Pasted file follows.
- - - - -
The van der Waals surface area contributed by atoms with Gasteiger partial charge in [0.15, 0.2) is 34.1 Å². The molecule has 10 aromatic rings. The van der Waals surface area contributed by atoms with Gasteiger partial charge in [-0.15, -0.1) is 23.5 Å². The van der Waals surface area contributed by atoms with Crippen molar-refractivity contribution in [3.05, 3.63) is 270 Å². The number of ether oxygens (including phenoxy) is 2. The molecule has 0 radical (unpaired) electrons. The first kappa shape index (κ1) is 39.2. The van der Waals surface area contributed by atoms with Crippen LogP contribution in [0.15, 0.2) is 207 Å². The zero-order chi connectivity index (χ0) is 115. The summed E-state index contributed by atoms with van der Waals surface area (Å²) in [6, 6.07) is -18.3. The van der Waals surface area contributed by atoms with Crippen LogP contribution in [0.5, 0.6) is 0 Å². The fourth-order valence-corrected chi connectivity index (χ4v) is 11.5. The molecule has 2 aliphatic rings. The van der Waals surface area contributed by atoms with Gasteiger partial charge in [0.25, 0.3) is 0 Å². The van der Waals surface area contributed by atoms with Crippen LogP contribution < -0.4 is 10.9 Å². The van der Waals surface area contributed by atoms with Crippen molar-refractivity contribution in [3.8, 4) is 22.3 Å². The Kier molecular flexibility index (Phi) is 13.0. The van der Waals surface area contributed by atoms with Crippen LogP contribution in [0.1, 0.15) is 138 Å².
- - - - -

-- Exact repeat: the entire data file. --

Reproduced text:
The van der Waals surface area contributed by atoms with Gasteiger partial charge in [0.15, 0.2) is 34.1 Å². The molecule has 10 aromatic rings. The van der Waals surface area contributed by atoms with Gasteiger partial charge in [-0.15, -0.1) is 23.5 Å². The van der Waals surface area contributed by atoms with Crippen molar-refractivity contribution in [3.05, 3.63) is 270 Å². The number of ether oxygens (including phenoxy) is 2. The molecule has 0 radical (unpaired) electrons. The first kappa shape index (κ1) is 39.2. The van der Waals surface area contributed by atoms with Crippen LogP contribution in [0.15, 0.2) is 207 Å². The zero-order chi connectivity index (χ0) is 115. The summed E-state index contributed by atoms with van der Waals surface area (Å²) in [6, 6.07) is -18.3. The van der Waals surface area contributed by atoms with Crippen LogP contribution in [0.5, 0.6) is 0 Å². The fourth-order valence-corrected chi connectivity index (χ4v) is 11.5. The molecule has 2 aliphatic rings. The van der Waals surface area contributed by atoms with Gasteiger partial charge in [0.25, 0.3) is 0 Å². The van der Waals surface area contributed by atoms with Crippen LogP contribution < -0.4 is 10.9 Å². The van der Waals surface area contributed by atoms with Crippen molar-refractivity contribution in [3.8, 4) is 22.3 Å². The Kier molecular flexibility index (Phi) is 13.0. The van der Waals surface area contributed by atoms with Crippen LogP contribution in [0.1, 0.15) is 138 Å².